Some (like myself) just find a basic barebones setting most useful to work with (and therefore argued for their advantages), while fully written out transcriptions are still welcome for various reasons (including fun).
I’m having a lot of fun transcribing tunes.
(I don’t bother about where and with which notes one cuts and the like, though…)

Re: Ornaments on the Session

"No one said that it’s wrong to transcribe an actual rendition of a player in detail?"

Not in those words, but it has been said here that detailed transcriptions are "best left to people writing academic studies" and the general reaction has been negative throughout - one of discouragement ("why would you want to" etc).

"Some (like myself) just find a basic barebones setting most useful to work with (and argued for their advantages), while fully written out transcriptions are still welcome for various reasons (including fun)."

Yes, you argued for their advantages for you, and probably many others, but I didn’t pick up any encouragement for detailed transcriptions. I argued for their advantages, but never advocated their exclusive use here.
A point is (and I mentioned it earlier) that it’s relatively simple to remove the ornamentation (involving a bit of copying, pasting and editing), but it’s not so easy to add them.

Bringing up the example of Pat Mitchell’s book on Willie Clancy’s music (which I do because it’s excellent), it isn’t an"academic study", it’s a good working book - and not too cluttered. There’s certainly room for transcriptions like that on this site (IMO), and Pat uses symbols effectively. There may be some value in extra ABC symbols.

Re: Ornaments on the Session

"the general reaction has been negative throughout - one of discouragement"

I can readily appreciate your point Weejie and I’ve no problem at all if people want to go to the trouble of painstakingly writing out the ornamentation they hear in a tune. There’s pros and cons on both sides of the point.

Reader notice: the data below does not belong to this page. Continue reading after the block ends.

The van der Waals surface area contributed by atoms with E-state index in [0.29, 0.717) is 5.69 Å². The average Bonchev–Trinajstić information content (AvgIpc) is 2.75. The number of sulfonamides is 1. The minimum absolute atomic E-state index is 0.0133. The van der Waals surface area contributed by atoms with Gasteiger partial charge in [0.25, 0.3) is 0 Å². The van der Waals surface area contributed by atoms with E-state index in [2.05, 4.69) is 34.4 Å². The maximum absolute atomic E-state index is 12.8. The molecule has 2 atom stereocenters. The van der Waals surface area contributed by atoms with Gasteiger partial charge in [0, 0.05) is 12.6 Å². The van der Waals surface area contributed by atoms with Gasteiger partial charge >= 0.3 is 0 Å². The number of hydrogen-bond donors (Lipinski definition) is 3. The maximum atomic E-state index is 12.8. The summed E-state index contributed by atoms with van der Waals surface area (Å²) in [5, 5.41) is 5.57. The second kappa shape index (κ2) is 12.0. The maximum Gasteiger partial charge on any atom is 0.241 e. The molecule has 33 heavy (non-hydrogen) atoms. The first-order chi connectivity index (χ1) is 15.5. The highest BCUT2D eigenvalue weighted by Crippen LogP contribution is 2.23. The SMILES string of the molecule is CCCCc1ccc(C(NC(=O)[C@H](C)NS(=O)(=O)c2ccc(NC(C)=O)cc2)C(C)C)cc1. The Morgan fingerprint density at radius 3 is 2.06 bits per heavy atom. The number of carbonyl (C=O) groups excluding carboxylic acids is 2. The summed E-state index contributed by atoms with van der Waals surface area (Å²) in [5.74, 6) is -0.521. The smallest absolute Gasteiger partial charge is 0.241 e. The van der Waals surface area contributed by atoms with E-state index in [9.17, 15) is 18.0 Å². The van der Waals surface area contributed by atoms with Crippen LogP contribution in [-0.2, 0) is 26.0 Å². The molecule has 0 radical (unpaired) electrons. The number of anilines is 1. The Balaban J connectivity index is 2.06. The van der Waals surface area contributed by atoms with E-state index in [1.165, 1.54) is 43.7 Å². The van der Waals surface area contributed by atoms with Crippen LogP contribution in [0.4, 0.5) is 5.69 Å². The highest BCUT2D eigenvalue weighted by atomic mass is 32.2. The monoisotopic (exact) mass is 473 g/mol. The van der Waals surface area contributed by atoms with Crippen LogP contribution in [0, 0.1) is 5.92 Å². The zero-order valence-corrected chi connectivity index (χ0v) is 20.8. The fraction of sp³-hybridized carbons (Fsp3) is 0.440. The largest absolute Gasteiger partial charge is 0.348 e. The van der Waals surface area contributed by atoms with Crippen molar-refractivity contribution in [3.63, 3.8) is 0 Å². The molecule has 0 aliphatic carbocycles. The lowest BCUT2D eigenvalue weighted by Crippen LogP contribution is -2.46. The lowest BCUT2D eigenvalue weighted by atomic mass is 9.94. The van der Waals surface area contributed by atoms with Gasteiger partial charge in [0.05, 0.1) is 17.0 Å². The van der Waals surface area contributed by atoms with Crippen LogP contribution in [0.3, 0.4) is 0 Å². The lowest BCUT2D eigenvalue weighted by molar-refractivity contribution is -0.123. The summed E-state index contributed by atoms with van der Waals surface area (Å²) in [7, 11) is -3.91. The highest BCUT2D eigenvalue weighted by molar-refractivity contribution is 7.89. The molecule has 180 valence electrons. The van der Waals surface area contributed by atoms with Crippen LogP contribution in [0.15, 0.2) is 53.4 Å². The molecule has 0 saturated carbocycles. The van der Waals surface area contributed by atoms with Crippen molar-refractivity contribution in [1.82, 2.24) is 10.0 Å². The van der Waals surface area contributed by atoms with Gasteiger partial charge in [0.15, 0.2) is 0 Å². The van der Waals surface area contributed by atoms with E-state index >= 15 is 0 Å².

However, as far as I’m concerned I was trying to address the OP, Mikethebook and his query. I didn’t and don’t wish at all to come across as patronising but I did recognise that he was a relative beginner as regards this music and I also recognised that phase/ inclination to try and capture all the detail. I was pointing out, in a roundabout way, that it’s ‘gilding the lily’ and not really necessary to do this. I’d be guessing that Mikethebook has a good background in other musical genres and is trying to apply that here? Nothing wrong with that but sometimes things are the way they are, for good reason.

When I started putting a few tunes here, my early attempts at ABC looked pretty untidy. Then I looked at the efforts of other people, partic Ceolachan and I saw how simple and elegant much of that coding was. Easy to read and captured the essential basic essence of the tune.

Re: Ornaments on the Session

"sometimes things are the way they are, for good reason."

Aye, and sometimes it’s purely convention.

Re: Ornaments on the Session

BTW, clearly this is not a ‘dots versus the ears’ thread - normally I avoid those like the plague..

Re: Ornaments on the Session

No wish to labour the point but I couldn’t help but be struck by the contrast in these two transcriptions of the same tune. Little doubt for me which I’d find easier to read and ‘play off the sheet’. By way, is this named after the village of Tyrellspass in Co.Westmeath?

X: 1
T: Tyrell’s Pass
R: jig
M: 6/8
L: 1/8
K: Gmaj
|:B3 edB | edB AGE | B2e edB | edB A3 |
B2e edB | edB AGE | ABG AGE | DGF G3 :|
|:B2g ged | ged BAG | GBd g2e | edB A3 |
B3 ged | ged BAG | ABG AGE | DGF G3 :|
# Added by JACKB 7 years ago.


X: 2
T: Tyrell’s Pass
R: jig
M: 6/8